Thursday, March 27, 2014

How Do New Things Happen?

An editor friend recently repeated the flattering assertion of a slog reader (see comment here) that I "invented" a style of writing (which, I should note, I seldom apply here on the Slog), and that lots of people have copied me.

I replied with my thoughts on zeitgeists and flocking, ripe moments and catalysis, and causality versus inevitability. It's something I pondered as a kid: why do so many artistic movements, scientific advancements, political revolutions, even athletic achievements stem from the parallel actions of unconnected people? How does The New unroll? Why, for example, was the four minute mile so easily achieved by so many people the instant Roger Bannister managed it?

My perspective boils down to this: We over-emphasize first-movers, crediting them with creating waves when, truly, they're just surfing them like everyone else. Causality has nothing to do with it. The first popping kernel doesn't make the other kernels pop.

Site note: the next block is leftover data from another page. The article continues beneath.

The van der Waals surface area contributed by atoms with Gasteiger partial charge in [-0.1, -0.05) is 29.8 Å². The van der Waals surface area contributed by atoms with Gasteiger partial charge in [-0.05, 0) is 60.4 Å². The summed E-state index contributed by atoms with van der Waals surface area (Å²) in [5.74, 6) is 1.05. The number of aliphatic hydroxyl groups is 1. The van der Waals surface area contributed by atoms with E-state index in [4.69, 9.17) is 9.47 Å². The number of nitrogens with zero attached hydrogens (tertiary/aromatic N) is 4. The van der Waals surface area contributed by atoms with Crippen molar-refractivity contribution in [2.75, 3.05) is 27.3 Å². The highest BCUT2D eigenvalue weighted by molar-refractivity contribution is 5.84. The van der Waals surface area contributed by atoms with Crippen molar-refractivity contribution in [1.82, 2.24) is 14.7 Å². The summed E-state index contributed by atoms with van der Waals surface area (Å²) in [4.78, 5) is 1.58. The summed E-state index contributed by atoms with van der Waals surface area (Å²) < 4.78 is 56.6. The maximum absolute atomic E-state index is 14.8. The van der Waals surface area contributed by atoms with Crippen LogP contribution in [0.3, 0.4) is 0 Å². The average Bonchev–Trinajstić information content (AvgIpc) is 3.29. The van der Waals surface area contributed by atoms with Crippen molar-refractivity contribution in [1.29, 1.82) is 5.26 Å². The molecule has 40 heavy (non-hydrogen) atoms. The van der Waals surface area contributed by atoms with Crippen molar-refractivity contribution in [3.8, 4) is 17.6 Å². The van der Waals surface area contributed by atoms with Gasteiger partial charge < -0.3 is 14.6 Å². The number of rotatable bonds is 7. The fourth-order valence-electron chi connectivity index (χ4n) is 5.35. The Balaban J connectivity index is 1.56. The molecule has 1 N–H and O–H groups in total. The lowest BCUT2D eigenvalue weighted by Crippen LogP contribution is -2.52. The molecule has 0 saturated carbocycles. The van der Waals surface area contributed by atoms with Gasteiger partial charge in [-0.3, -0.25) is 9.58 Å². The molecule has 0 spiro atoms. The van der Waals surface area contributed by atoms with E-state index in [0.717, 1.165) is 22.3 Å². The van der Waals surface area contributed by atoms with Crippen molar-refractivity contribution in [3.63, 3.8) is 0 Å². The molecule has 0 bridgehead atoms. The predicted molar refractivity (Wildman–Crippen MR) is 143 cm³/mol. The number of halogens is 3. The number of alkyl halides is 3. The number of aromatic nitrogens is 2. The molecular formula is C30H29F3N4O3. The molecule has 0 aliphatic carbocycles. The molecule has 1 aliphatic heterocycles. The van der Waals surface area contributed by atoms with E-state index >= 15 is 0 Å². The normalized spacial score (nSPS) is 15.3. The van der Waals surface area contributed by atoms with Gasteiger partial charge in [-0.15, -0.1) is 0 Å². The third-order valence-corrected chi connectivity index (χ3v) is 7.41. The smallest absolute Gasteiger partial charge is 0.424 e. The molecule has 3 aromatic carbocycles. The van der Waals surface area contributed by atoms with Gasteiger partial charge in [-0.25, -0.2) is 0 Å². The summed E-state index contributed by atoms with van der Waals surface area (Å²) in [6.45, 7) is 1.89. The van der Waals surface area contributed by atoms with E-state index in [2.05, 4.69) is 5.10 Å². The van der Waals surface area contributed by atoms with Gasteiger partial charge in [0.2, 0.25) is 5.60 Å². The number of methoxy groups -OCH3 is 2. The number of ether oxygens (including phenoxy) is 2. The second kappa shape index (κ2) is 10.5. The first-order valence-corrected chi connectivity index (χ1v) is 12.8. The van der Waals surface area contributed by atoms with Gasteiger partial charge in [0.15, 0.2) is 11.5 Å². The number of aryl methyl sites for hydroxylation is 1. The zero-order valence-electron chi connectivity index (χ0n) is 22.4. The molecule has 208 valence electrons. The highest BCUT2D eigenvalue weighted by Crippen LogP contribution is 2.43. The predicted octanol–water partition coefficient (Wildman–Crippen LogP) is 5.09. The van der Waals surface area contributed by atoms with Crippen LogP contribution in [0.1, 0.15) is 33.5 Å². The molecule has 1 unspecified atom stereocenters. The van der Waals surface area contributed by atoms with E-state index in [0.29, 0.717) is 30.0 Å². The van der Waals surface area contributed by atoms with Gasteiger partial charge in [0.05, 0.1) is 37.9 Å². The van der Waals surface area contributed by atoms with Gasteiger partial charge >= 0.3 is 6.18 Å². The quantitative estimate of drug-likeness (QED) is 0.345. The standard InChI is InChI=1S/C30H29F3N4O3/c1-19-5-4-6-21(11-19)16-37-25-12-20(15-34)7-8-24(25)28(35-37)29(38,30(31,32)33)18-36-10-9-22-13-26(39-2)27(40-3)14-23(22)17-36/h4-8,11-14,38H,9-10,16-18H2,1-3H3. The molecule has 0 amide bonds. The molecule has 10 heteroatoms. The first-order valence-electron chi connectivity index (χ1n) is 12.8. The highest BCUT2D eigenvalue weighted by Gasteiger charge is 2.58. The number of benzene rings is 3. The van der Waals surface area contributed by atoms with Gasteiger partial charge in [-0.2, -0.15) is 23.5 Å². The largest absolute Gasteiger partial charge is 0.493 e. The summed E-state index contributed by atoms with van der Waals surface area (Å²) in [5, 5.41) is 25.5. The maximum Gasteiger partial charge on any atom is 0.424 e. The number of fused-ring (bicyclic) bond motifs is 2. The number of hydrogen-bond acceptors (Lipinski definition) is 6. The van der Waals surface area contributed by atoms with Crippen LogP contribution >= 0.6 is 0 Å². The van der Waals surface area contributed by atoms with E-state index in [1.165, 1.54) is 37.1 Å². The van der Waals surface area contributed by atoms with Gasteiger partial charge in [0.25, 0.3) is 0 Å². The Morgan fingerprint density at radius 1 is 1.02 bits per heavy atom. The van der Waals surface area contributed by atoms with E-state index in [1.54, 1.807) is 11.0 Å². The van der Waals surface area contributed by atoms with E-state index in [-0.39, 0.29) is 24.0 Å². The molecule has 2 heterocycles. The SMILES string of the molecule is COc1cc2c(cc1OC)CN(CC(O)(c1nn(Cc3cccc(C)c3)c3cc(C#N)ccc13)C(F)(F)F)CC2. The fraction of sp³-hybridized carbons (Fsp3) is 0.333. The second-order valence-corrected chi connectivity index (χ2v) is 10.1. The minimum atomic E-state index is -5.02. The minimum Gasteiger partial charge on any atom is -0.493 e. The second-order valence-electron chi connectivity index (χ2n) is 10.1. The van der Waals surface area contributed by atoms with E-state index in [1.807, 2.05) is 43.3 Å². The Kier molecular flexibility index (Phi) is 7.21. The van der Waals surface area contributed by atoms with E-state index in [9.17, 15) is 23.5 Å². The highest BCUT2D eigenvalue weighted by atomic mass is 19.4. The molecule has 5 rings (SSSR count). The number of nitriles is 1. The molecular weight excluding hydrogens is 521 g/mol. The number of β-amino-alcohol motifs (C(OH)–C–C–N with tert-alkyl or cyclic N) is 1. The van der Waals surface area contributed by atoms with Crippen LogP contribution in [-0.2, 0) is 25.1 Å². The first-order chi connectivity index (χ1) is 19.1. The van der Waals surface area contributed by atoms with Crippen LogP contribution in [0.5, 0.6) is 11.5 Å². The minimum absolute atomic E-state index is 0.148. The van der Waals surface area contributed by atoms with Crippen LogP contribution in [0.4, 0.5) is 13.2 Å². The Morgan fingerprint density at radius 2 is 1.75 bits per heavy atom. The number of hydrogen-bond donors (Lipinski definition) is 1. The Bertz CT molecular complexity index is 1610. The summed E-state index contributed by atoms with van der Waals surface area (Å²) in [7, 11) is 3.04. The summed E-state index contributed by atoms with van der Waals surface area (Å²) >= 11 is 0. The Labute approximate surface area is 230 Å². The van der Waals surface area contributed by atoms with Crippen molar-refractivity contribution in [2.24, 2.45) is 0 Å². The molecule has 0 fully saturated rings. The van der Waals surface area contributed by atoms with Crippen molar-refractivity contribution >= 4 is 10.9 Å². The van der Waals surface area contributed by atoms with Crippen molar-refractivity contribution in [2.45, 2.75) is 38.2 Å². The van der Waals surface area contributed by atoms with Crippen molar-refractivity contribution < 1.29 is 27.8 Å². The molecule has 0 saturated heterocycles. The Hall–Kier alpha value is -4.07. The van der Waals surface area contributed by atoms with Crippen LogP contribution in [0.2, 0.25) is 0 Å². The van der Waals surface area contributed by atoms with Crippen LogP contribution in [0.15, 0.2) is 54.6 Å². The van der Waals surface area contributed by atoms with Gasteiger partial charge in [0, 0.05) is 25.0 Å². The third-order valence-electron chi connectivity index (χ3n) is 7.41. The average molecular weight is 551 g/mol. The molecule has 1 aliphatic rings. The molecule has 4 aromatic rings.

Not to say that lots of copying doesn't happen. That's what later expands an innovation into a zeitgeist. All early adopters are moved by the same ripe conditions, and the masses - a bit later (always laggardly out of phase) - are simply conforming. The leading edge isn't actually leading, in other words. It's simply ahead of the lagging mass reaction to the previous thing!


Adam said...

No one is ahead of his time. - Gertrude Stein

Jim Leff said...

Great one! Thanks! I thought I was being uncharacteristically terse and pithy with the kernel line, but this kicks my ass!

Reminds me of the story of the family that keeps moving deeper into the country to get away from crowds, but crowds keep growing, and only after years do they realize that they, themselves, were the problem all along! :)

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